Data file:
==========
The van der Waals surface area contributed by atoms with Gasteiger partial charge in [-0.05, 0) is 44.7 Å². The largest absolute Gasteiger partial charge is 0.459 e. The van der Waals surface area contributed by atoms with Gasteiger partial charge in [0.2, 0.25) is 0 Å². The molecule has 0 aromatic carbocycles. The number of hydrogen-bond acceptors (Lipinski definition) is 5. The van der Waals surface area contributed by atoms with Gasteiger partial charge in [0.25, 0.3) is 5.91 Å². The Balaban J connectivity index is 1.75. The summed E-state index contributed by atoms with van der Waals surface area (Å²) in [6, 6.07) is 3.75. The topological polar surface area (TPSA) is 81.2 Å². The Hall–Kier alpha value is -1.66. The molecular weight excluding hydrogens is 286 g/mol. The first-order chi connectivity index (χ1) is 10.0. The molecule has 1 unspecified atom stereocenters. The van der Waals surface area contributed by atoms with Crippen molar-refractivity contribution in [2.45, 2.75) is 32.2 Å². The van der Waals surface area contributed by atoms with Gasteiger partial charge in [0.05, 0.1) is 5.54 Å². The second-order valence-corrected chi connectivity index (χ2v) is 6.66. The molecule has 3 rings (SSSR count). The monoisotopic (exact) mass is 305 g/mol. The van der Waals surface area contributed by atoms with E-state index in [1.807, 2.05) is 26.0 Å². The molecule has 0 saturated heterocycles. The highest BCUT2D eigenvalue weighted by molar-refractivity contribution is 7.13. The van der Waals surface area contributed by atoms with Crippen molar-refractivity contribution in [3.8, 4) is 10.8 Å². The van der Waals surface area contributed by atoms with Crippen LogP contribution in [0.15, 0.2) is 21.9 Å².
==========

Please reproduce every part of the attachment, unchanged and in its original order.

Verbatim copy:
The van der Waals surface area contributed by atoms with Gasteiger partial charge in [-0.05, 0) is 44.7 Å². The largest absolute Gasteiger partial charge is 0.459 e. The van der Waals surface area contributed by atoms with Gasteiger partial charge in [0.2, 0.25) is 0 Å². The molecule has 0 aromatic carbocycles. The number of hydrogen-bond acceptors (Lipinski definition) is 5. The van der Waals surface area contributed by atoms with Gasteiger partial charge in [0.25, 0.3) is 5.91 Å². The Balaban J connectivity index is 1.75. The summed E-state index contributed by atoms with van der Waals surface area (Å²) in [6, 6.07) is 3.75. The topological polar surface area (TPSA) is 81.2 Å². The Hall–Kier alpha value is -1.66. The molecular weight excluding hydrogens is 286 g/mol. The first-order chi connectivity index (χ1) is 10.0. The molecule has 1 unspecified atom stereocenters. The van der Waals surface area contributed by atoms with Crippen molar-refractivity contribution in [2.45, 2.75) is 32.2 Å². The van der Waals surface area contributed by atoms with Gasteiger partial charge in [0.05, 0.1) is 5.54 Å². The second-order valence-corrected chi connectivity index (χ2v) is 6.66. The molecule has 3 rings (SSSR count). The monoisotopic (exact) mass is 305 g/mol. The van der Waals surface area contributed by atoms with E-state index in [1.807, 2.05) is 26.0 Å². The molecule has 0 saturated heterocycles. The highest BCUT2D eigenvalue weighted by molar-refractivity contribution is 7.13. The van der Waals surface area contributed by atoms with Crippen molar-refractivity contribution in [3.8, 4) is 10.8 Å². The van der Waals surface area contributed by atoms with Crippen LogP contribution in [0.15, 0.2) is 21.9 Å².